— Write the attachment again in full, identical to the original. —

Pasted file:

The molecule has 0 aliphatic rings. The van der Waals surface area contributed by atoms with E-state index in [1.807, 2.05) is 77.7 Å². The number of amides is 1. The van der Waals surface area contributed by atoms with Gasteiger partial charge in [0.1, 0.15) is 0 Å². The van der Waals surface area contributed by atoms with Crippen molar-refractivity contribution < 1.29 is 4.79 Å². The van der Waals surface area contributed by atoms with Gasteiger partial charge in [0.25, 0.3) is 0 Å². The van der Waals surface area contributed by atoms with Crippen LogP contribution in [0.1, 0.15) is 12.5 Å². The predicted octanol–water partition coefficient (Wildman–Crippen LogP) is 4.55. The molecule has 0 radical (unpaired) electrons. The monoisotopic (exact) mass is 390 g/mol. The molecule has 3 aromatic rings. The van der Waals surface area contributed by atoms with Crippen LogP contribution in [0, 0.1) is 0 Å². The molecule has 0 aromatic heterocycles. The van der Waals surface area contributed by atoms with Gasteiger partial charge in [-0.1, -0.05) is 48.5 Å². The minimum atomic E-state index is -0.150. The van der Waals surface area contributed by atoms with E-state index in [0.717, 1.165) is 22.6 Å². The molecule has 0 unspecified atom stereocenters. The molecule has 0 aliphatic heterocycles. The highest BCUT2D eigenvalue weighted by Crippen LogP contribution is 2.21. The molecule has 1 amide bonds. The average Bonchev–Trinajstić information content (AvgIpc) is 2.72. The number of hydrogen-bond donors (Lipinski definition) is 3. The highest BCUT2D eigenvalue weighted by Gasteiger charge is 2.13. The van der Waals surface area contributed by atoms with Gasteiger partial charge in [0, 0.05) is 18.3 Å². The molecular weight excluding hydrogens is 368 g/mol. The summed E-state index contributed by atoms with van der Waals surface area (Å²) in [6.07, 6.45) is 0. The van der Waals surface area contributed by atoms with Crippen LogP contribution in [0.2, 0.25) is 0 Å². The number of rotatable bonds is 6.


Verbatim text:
The molecule has 0 aliphatic rings. The van der Waals surface area contributed by atoms with E-state index in [1.807, 2.05) is 77.7 Å². The number of amides is 1. The van der Waals surface area contributed by atoms with Gasteiger partial charge in [0.1, 0.15) is 0 Å². The van der Waals surface area contributed by atoms with Crippen molar-refractivity contribution < 1.29 is 4.79 Å². The van der Waals surface area contributed by atoms with Gasteiger partial charge in [0.25, 0.3) is 0 Å². The van der Waals surface area contributed by atoms with Crippen LogP contribution in [0.1, 0.15) is 12.5 Å². The predicted octanol–water partition coefficient (Wildman–Crippen LogP) is 4.55. The molecule has 0 radical (unpaired) electrons. The monoisotopic (exact) mass is 390 g/mol. The molecule has 3 aromatic rings. The van der Waals surface area contributed by atoms with Crippen LogP contribution in [0, 0.1) is 0 Å². The molecule has 0 aromatic heterocycles. The van der Waals surface area contributed by atoms with Gasteiger partial charge in [-0.1, -0.05) is 48.5 Å². The minimum atomic E-state index is -0.150. The van der Waals surface area contributed by atoms with E-state index in [0.717, 1.165) is 22.6 Å². The molecule has 0 unspecified atom stereocenters. The molecule has 0 aliphatic heterocycles. The highest BCUT2D eigenvalue weighted by Crippen LogP contribution is 2.21. The molecule has 1 amide bonds. The average Bonchev–Trinajstić information content (AvgIpc) is 2.72. The number of hydrogen-bond donors (Lipinski definition) is 3. The highest BCUT2D eigenvalue weighted by Gasteiger charge is 2.13. The van der Waals surface area contributed by atoms with Gasteiger partial charge in [0, 0.05) is 18.3 Å². The molecular weight excluding hydrogens is 368 g/mol. The summed E-state index contributed by atoms with van der Waals surface area (Å²) in [6.07, 6.45) is 0. The van der Waals surface area contributed by atoms with Crippen LogP contribution in [0.2, 0.25) is 0 Å². The number of rotatable bonds is 6.